Via TechCrunch: Food startup Deliveroo raises $275M as Uber eats into its European market

moped-1

Deliveroo, a popular on-demand restaurant food delivery startup in Europe, has raised another $275 million in funding, a Series E investment that we have heard from sources values the company at around $1 billion. This latest round is led by new investor, Bridgepoint, previous investors DST Global and General Catalyst, and also had participation from existing investor Greenoaks Capital.

Deliveroo says the investment will go into growing its service in both new and existing markets, where it’s now live in 84 cities. It’s also going to keep investing in its new initiatives. These include a new B2B remote kitchen service, RooBox, which gives restaurants access to delivery-only kitchens in key locations. Other new services have included an expansion into alcohol delivery.

Deliveroo, who is not confirming its valuation, has now raised $475 million to date.

This latest funding comes at a time when the startup is facing a lot of heat from others who are also targeting the higher, foodie end of the prepared food market (typical Deliveroo restaurants include artisanal pizza and burger joints, trendy Middle Eastern delis, and hipster donut bakeries).

Rivals include Uber, which has stormed into Europe with Uber Eats; as well as others like Delivery Hero and Just Eat, and now, it seems, Amazon too (whose own food delivery project in Europe is currently codenamed “Hot Wheels”).

The intense competition in the market has led to a distinctly sink-or-swim climate, with other hopefuls like Take It Easy closing down last week after failing to raise money.

Sky News reported news of Deliveroo’s round earlier today, and we have confirmed the details with Deliveroo directly.

“After seeing strong growth in the markets we launched in November, our new focus is to drive further innovation in food delivery,” founder and CEO Will Shu said in a statement. “In particular, I’m excited about exploring completely new ways to solve the hardest problems restaurants face when offering delivery. RooBox is the first illustration of this approach, and innovations like these are at the heart of our mission. We’re proud and honoured to have the support of Bridgepoint, DST Global and General Catalyst in this endeavour.”

We had been hearing about Deliveroo’s attempts to raise this round for months now, and it came with several other interesting details.

For one, this round has been taking some time to close –nine months, by one person’s estimate — as the size and terms have fluctuated. We also understand from multiple sources that the company had hired Morgan Stanley either to help arrange financing for this deal, or potentially to find a buyer for the company. Among those that were approached as potential buyers or partners: Uber, Delivery Hero, Amazon, Just Eat and Takeaway.com. Those talks have not come to anything at this point.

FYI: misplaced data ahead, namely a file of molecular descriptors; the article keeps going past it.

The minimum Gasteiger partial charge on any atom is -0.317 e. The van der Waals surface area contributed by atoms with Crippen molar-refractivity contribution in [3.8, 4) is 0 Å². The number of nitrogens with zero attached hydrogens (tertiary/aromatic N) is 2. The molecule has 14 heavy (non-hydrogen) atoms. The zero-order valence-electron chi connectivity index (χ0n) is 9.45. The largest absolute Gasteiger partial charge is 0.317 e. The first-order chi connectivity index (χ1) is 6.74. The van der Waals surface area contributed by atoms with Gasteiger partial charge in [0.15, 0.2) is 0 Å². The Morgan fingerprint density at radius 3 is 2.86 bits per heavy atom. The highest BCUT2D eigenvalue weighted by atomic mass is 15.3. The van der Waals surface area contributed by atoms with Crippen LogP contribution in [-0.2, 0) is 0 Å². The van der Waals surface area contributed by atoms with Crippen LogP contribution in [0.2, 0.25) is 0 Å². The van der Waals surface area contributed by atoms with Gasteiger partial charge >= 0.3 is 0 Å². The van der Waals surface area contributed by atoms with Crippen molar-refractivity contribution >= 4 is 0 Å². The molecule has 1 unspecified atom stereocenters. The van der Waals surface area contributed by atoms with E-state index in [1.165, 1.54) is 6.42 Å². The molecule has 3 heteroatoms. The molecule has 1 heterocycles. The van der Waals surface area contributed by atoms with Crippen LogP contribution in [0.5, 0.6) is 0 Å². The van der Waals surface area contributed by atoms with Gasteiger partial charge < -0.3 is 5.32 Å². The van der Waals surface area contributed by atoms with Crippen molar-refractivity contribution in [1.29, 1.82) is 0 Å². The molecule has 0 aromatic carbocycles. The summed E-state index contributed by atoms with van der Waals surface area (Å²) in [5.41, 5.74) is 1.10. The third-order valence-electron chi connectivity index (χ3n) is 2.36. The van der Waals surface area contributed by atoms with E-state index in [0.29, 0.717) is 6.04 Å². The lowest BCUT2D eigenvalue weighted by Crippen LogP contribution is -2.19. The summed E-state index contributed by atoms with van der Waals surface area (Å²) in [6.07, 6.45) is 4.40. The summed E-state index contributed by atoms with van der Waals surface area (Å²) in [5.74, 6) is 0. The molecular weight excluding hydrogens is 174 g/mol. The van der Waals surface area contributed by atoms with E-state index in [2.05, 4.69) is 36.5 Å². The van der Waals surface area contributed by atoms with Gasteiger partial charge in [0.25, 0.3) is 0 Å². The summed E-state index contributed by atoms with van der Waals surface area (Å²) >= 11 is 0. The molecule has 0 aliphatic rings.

Deliveroo, however, has been growing. It says that since its last round of funding ($100 million in November 2015), it has grown 400 percent and “reached profitability in a number of its established markets,” which would include London. It has also added 29 new cities and 9,000 new restaurant partners to its footprint in the last eight months.

And if we’re in a sink-or-swim climate at the moment, for now competitors are just happy to see Deliveroo seal the deal, since rising tides will help lift all (remaining) boats. “It’s good news that they managed to finally close,” another food delivery founder told me. “I think everyone was nervous it would be one of Europe’s largest failures… It would have effected the whole industry.”

Notably, Uber opted to partner up and sell off its operation in China to arch rival Didi Chuxing after it proved too costly to compete against it. Whether that might be a precedent for other geographies and categories beyond basic transport remains to be seen.

For now, there has been a lot of competition between Deliveroo and Uber Eats in markets like London, not just to secure restaurants for delivery and to find loyal customers, but to pick up drivers to complete orders.

Anecdotally, drivers who we have interviewed who have made the leap to Uber from Deliveroo tell us the pay is better — meaning Uber’s competing by sacrificing margin to gain market share.

Confusingly (or serendipitously?), the green-lettered black delivery boxes for Uber Eats and Deliveroo look nearly identical.

Deliveroo says that since its Series D, it has added 6,500 new riders to its network.

Via Techcrunch: Amazon launches Prime Air, its own dedicated cargo planes to speed delivery

amazon_one

A Boein 767 of Prime Air in the hangar of Seattle-Tacoma International Airport.

 

Drone delivery or self-driving trucks may not be here any time soon for Amazon.com.

But the e-commerce juggernaut plans to launch its first ever branded cargo plane, the Amazon One, at Seattle’s SeaFair Air Show on Friday.

The plane is a a Boeing 767-300 operated by Atlas Air, an existing provider of air cargo services for Amazon.com.

In a press statement ahead of the event, the company’s senior vice president of worldwide operations, Dave Clarke, outlined plans for a more expansive “air transportation network.” The company will lease 40 planes in total from Atlas Air and another partner, ATSG, for its Prime Air cargo operations in the next two years, he revealed.

The move is part of a broad effort to speed delivery for ever-demanding customers.

A time lapse video of the plane being painted is up for Amazon superfans who want to catch a glimpse before it flies in the airshow in Seattle.

On the ground, Amazon.com has also launched initiatives aimed at making delivery times as fast as possible for its Prime and other customers.

Among other things, these efforts include the addition of 4,000 trailers to its fleet of delivery trucks; the launch of Flex, a mobile app to let vetted freelance drivers start using their own vehicles to make Amazon.com deliveries; and the use of robotics and other technology to speed packing and sorting at its facilities.

Copying and Pasting needs Creativity. Blunders of Olpers explained